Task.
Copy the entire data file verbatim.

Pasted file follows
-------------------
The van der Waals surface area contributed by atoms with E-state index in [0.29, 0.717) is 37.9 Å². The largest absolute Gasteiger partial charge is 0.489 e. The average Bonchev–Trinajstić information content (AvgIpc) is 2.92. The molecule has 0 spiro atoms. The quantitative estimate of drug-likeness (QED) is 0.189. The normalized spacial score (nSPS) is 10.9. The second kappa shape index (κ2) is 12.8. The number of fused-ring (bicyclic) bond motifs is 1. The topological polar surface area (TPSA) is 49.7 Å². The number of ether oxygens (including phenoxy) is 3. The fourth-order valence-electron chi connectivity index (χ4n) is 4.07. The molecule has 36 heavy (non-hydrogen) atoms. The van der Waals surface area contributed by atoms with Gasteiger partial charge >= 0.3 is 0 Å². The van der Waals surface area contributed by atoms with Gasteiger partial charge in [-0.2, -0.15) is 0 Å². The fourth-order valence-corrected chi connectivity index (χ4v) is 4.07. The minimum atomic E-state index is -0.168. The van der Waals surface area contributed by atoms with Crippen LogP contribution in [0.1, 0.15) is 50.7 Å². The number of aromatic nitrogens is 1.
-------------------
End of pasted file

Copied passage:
The van der Waals surface area contributed by atoms with E-state index in [0.29, 0.717) is 37.9 Å². The largest absolute Gasteiger partial charge is 0.489 e. The average Bonchev–Trinajstić information content (AvgIpc) is 2.92. The molecule has 0 spiro atoms. The quantitative estimate of drug-likeness (QED) is 0.189. The normalized spacial score (nSPS) is 10.9. The second kappa shape index (κ2) is 12.8. The number of fused-ring (bicyclic) bond motifs is 1. The topological polar surface area (TPSA) is 49.7 Å². The number of ether oxygens (including phenoxy) is 3. The fourth-order valence-electron chi connectivity index (χ4n) is 4.07. The molecule has 36 heavy (non-hydrogen) atoms. The van der Waals surface area contributed by atoms with Gasteiger partial charge >= 0.3 is 0 Å². The van der Waals surface area contributed by atoms with Gasteiger partial charge in [-0.2, -0.15) is 0 Å². The fourth-order valence-corrected chi connectivity index (χ4v) is 4.07. The minimum atomic E-state index is -0.168. The van der Waals surface area contributed by atoms with Crippen LogP contribution in [0.1, 0.15) is 50.7 Å². The number of aromatic nitrogens is 1.